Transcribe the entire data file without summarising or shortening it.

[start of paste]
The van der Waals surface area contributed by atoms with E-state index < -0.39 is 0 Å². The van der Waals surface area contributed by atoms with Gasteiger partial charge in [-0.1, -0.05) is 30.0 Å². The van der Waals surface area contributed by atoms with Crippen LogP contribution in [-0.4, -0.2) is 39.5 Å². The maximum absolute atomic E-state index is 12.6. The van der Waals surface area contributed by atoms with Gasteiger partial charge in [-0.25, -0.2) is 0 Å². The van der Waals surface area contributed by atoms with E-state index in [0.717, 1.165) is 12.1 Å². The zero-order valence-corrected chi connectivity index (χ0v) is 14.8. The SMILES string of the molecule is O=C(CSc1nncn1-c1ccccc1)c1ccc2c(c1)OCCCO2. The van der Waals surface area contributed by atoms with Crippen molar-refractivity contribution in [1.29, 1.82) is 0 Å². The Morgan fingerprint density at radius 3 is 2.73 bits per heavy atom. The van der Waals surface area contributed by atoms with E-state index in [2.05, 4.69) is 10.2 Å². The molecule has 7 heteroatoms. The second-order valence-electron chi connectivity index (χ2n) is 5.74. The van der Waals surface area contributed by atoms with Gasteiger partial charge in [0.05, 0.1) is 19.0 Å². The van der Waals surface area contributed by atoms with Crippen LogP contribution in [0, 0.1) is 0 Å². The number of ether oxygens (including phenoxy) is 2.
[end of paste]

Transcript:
The van der Waals surface area contributed by atoms with E-state index < -0.39 is 0 Å². The van der Waals surface area contributed by atoms with Gasteiger partial charge in [-0.1, -0.05) is 30.0 Å². The van der Waals surface area contributed by atoms with Crippen LogP contribution in [-0.4, -0.2) is 39.5 Å². The maximum absolute atomic E-state index is 12.6. The van der Waals surface area contributed by atoms with Gasteiger partial charge in [-0.25, -0.2) is 0 Å². The van der Waals surface area contributed by atoms with E-state index in [0.717, 1.165) is 12.1 Å². The zero-order valence-corrected chi connectivity index (χ0v) is 14.8. The SMILES string of the molecule is O=C(CSc1nncn1-c1ccccc1)c1ccc2c(c1)OCCCO2. The van der Waals surface area contributed by atoms with Crippen molar-refractivity contribution in [1.29, 1.82) is 0 Å². The Morgan fingerprint density at radius 3 is 2.73 bits per heavy atom. The van der Waals surface area contributed by atoms with E-state index in [2.05, 4.69) is 10.2 Å². The molecule has 7 heteroatoms. The second-order valence-electron chi connectivity index (χ2n) is 5.74. The van der Waals surface area contributed by atoms with Gasteiger partial charge in [0.05, 0.1) is 19.0 Å². The van der Waals surface area contributed by atoms with Crippen LogP contribution in [0, 0.1) is 0 Å². The number of ether oxygens (including phenoxy) is 2.